You've Heard About Powdered Alcohol Coming to the U.S. — But Here's What's Really Happening

You've Heard About Powdered Alcohol Coming to the U.S. — But Here's What's Really Happening

The news: Over the past couple of days, you might have seen some excitement about a new brand of powdered alcohol called Palcohol. After a beverage law blog reported that the Alcohol and Tobacco Tax and Trade Bureau (TTB) approved the product, the Internet went into a tizzy about what this could mean.




Of course, such a "revolutionary" product immediately raised a ton of questions: Would people start snorting it like cocaine? Would this make it easier for minors to sneak it into a drink? And how can you incorporate it into your everyday cooking?

It seems like all these questions may have been premature — you won't be able to sprinkle vodka powder over your eggs just yet. After the Palcohol story went viral, a representative from the TTB announced that the approval was made in error, and that Palcohol founder Mark Phillips has to surrender the labels back to the bureau.

"We have been in touch with the TTB and there seemed to be a discrepancy on our fill level, how much powder is in the bag. There was a mutual agreement for us to surrender the labels," the company announced on its website. "This doesn't mean that Palcohol isn't approved. It just means that these labels aren't approved. We will resubmit labels. We don't have an expected approval date as label approval can vary widely."


Image Credit: Palcohol

The background: This certainly isn't the weirdest form of alcohol out there. In the past few years, we've seen alcohol as whipped creamyogurt and inhalable vapor. But powdered alcohol is a whole different ball game because of how transportable and adaptable it is. As an old version of the Palcohol website points out, "What's worse than going to a concert, sporting event, etc., and having to pay $10, $15, $20 for a mixed drink with tax and tip? Are you kidding me?! Take Palcohol into the venue and enjoy a mixed drink for a fraction of the cost."

Of course, that raises questions of whether this would enable underage drinking, or help people drink at a place where they are not allowed. It seems like TTB shared these concerns; according to Phillips, it took four years for the bureau to approve the labels.

The company has developed six alcohol flavors: vodka, rum and four cocktails (Cosmopolitan, Mojito, Lemon Drop and a margarita flavor called Powderita). According to the website, the packages weigh about an ounce and can easily fit in a pocket.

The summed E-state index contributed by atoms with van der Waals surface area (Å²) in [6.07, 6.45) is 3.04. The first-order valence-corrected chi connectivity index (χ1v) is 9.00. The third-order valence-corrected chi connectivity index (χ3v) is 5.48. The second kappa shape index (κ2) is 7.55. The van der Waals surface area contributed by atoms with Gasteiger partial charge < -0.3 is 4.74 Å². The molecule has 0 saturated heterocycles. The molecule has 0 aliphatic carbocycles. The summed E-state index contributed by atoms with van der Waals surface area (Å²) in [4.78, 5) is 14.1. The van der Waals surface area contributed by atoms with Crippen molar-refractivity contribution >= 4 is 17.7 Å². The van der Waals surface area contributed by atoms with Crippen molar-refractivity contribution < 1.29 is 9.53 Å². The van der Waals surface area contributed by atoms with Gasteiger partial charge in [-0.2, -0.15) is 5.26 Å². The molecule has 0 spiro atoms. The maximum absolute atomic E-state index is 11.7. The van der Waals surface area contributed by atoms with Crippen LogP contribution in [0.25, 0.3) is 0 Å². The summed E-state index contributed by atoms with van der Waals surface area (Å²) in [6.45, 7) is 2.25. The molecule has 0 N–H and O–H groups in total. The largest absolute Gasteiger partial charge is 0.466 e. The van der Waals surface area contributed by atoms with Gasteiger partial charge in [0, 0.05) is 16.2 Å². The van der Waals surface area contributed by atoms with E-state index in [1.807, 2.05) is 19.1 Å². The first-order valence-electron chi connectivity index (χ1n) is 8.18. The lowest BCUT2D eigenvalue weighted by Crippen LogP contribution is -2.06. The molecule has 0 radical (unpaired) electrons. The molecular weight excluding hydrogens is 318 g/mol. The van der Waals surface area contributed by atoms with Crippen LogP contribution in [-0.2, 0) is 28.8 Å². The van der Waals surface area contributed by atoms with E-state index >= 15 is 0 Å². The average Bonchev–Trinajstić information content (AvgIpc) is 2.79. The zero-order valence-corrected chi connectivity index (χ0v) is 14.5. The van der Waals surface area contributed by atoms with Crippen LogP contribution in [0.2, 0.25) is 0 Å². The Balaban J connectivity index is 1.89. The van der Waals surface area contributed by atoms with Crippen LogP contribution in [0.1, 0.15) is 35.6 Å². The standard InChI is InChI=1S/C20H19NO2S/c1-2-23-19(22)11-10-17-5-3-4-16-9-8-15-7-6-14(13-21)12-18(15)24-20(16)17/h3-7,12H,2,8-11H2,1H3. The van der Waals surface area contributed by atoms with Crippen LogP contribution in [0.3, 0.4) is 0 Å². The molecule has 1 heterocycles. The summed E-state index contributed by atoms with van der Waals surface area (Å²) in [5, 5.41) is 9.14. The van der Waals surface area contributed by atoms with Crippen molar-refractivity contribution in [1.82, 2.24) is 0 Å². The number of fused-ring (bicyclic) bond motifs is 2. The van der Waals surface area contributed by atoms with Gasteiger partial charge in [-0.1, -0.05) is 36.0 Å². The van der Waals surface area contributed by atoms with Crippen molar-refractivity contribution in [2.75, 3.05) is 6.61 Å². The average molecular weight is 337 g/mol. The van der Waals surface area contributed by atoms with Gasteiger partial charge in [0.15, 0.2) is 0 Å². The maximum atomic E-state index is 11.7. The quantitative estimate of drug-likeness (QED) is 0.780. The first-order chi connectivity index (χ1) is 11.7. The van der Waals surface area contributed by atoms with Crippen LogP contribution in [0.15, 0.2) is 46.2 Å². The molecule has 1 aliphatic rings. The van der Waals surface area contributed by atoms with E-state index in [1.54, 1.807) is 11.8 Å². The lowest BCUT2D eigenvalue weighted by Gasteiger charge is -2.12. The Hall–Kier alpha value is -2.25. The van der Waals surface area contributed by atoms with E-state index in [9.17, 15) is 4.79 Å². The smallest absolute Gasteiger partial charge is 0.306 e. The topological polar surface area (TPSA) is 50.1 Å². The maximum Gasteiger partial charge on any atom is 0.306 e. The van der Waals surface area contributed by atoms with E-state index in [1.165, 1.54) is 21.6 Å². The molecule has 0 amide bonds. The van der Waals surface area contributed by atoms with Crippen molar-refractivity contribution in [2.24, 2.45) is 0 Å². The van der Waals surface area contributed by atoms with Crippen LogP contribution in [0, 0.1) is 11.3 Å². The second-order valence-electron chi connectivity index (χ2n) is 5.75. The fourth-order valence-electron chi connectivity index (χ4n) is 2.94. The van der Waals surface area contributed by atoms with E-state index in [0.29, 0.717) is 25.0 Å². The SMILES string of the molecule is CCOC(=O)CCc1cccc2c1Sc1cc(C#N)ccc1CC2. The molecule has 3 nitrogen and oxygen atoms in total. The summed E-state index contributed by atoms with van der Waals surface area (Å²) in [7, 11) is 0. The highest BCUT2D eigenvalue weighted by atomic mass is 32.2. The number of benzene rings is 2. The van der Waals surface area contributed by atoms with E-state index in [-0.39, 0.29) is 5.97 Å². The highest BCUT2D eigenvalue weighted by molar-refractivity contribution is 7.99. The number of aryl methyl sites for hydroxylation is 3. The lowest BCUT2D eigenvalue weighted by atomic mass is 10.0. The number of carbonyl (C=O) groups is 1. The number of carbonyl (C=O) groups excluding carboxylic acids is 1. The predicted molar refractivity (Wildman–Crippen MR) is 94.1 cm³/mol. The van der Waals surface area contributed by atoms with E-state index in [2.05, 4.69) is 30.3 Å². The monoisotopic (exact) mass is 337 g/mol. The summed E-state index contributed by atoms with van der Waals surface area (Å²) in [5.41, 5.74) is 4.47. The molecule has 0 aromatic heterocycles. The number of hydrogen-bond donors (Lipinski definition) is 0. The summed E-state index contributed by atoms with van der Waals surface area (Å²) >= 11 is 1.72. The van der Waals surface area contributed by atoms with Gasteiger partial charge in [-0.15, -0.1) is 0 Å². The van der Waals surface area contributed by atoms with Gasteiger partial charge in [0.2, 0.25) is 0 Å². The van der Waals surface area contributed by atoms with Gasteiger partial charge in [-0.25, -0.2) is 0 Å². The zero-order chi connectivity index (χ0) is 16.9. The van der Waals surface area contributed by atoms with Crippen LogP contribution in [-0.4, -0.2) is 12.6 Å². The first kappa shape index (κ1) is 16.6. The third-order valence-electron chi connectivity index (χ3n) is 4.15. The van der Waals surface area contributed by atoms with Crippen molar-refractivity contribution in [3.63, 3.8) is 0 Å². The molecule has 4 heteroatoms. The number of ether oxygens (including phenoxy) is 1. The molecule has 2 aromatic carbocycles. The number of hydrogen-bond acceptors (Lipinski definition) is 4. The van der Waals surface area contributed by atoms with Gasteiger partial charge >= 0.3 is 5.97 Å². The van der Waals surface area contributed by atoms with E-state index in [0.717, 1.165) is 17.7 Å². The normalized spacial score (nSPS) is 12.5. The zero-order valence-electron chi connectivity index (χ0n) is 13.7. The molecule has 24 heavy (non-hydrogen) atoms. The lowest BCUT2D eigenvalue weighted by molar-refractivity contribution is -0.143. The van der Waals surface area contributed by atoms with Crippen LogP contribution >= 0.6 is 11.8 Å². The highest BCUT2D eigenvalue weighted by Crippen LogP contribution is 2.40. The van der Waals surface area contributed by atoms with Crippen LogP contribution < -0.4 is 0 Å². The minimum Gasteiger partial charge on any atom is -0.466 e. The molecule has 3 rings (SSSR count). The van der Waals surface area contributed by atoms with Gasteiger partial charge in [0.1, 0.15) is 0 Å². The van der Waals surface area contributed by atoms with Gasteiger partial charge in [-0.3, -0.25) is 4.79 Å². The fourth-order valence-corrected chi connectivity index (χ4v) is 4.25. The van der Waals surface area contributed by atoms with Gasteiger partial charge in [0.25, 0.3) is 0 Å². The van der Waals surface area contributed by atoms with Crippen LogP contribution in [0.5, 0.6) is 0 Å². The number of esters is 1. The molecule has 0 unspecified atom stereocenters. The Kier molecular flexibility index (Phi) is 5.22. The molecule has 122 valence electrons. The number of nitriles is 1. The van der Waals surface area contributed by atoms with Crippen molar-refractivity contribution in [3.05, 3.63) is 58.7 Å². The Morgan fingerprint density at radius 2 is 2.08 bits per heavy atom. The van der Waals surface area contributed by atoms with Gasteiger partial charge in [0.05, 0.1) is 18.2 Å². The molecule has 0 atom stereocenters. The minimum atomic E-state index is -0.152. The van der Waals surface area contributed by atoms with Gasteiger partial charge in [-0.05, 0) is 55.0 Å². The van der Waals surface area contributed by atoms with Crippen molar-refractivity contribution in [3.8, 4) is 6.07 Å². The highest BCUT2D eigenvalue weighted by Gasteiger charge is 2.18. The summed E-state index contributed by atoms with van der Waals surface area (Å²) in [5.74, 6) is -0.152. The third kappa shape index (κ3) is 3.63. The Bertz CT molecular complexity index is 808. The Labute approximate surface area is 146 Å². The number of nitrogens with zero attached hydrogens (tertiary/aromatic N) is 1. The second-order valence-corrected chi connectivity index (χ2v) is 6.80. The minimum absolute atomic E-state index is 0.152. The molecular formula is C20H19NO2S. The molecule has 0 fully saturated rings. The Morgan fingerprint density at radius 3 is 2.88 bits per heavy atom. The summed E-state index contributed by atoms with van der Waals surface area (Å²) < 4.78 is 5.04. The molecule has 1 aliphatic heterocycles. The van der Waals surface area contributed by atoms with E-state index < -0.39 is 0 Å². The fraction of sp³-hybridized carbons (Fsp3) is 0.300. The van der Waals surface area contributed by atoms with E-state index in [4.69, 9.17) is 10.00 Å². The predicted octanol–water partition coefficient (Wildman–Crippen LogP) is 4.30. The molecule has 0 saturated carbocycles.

What will happen next? As the Associated Press points out, it's a bit strange that the TTB approval was made in error, especially given how stringent the process is. After four years of deliberation, something like a label discrepancy should have been ironed out by now. 

In all likeliness, the bureau may have been caught off guard by the public reaction and decided to take a second look at the product. Phillips sounds hopeful that he will receive approval again. In the meantime, if you really can't wait to get your hands on some powdered alcohol, you can try making it at home instead.

How much do you trust the information in this article?

Eileen Shim

Eileen is a writer living in New York. She studied comparative literature and international studies at Yale University, and enjoys writing about the intersection of culture and politics.

MORE FROM

This child kept HIV in remission for 8 years without drugs. Here’s what that really means.

More than eight years after his initial treatment, the child is still in remission.

Driver charged with human trafficking after 30-40 people found locked in fatally hot tractor-trailer

The charge against James Matthew Bradley, the alleged driver of the vehicle, could carry a punishment as severe as the death penalty.

Charlie Gard’s parents end legal fight to continue treatment for terminally ill son

The parents have withdrawn their request for Charlie to receive treatment in the U.S.

10th person dies after 38 found locked in sweltering tractor-trailer outside Texas Walmart

8 were found dead at the scene; 2 more died after being rushed to the hospital in critical or serious condition.

Dozens killed in deadly car bomb attack in Kabul

The Taliban has claimed responsibility for the deadly attack.

‘Hot Mic’ podcast: Democratic brand, WH Communications Director, Jared Kushner to be questioned

Here are the important stories to know for Monday, July 24

This child kept HIV in remission for 8 years without drugs. Here’s what that really means.

More than eight years after his initial treatment, the child is still in remission.

Driver charged with human trafficking after 30-40 people found locked in fatally hot tractor-trailer

The charge against James Matthew Bradley, the alleged driver of the vehicle, could carry a punishment as severe as the death penalty.

Charlie Gard’s parents end legal fight to continue treatment for terminally ill son

The parents have withdrawn their request for Charlie to receive treatment in the U.S.

10th person dies after 38 found locked in sweltering tractor-trailer outside Texas Walmart

8 were found dead at the scene; 2 more died after being rushed to the hospital in critical or serious condition.

Dozens killed in deadly car bomb attack in Kabul

The Taliban has claimed responsibility for the deadly attack.

‘Hot Mic’ podcast: Democratic brand, WH Communications Director, Jared Kushner to be questioned

Here are the important stories to know for Monday, July 24